Nina Gordon Tonight and the Rest of My Life Covers and Booklet







Do you like how music companies market music made by women?

Sometimes I do, sometimes I don't.

There are things that I like about this, and there are a couple of things I don't. Nina Gordon made a great record here. Her songs really hold up. But how she is being presented leaves me wondering if a more artsy presentation that didn't feature her looks so prominently would have been better.

It's not that she isn't fabulously attractive--she certainly is. But that's not what's paramount here--the music is more important than anything. This packaging makes her look like yet another female artist with  thirteen songs to sell. Does the fact that she's posing in sheer clothing, brightly lit to show practically every aspect of her body, detract from the songs or does it show that she has stripped things away to make an honest, clean, naked album? You can choose which version of that you like. I think it is unfortunate that they chose to market her in this way. They made a business decision, and I wouldn't presume to second-guess that decision, but what does that say about the music business in general? That the only way to get people to buy this CD is to hint at some revealing photos inside?

I happen to like the music, so the packaging really isn't of interest to me. I think the cover is perfect. It's Nina Gordon, here's her album, and the title is right there. The full body shots are wonderful, don't get me wrong, but they're selling some other aspect here, especially by putting the more revealing and suggestive image on the back cover. Do we really need the suggestion of full frontal nudity on the inset photo, which has a great smile? Do we really need the hang-it-all-out aspect of the back cover? It doesn't match the front cover at all, which is a wonderfully rendered portrait.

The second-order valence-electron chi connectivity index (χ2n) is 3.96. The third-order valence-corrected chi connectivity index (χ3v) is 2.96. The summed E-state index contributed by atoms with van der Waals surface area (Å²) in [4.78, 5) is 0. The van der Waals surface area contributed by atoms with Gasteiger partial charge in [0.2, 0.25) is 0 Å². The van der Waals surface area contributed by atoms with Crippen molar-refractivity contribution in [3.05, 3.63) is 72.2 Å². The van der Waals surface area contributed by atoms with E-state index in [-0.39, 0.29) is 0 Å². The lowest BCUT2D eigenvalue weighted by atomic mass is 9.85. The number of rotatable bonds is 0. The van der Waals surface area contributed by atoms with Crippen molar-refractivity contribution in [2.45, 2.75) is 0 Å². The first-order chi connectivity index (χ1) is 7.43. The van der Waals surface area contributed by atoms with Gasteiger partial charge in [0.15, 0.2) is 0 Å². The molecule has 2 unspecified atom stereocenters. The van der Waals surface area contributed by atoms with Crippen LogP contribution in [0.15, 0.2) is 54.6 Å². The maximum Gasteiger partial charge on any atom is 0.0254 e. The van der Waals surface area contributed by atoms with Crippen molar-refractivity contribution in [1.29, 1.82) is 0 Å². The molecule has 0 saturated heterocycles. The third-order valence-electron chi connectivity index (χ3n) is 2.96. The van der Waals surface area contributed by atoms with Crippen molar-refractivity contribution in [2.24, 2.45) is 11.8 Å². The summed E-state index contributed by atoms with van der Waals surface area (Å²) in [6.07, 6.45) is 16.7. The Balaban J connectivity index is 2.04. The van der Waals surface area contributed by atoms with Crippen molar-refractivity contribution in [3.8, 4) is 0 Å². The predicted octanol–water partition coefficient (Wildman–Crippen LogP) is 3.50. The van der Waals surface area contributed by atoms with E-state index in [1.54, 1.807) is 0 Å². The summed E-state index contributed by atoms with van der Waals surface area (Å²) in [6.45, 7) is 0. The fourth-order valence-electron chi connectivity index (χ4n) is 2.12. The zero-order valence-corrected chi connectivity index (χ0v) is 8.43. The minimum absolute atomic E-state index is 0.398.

It all comes down to how you feel about this sort of thing. I'm not a prude, or at least, I try to not be a prude, but I don't know if the people who would be sold on something like this would really know what they're getting when they put the CD in the machine. Are they going to get easy listening and music to wash the dishes by? With Nina Gordon, no. They're not going to get that.

So what does the marketing suggest? Again, it comes down to the cover for me, and I think the cover is the strongest aspect of it all. The densely printed green sections, with the lyrics, don't match the packaging at all. Why flowers? Is it because this a girl's record? Is that sexist as well?

You get a hint of where Gordon was going with the first song--Now I Can Die. It's very well done. If I can convince you of anything, give this record a chance.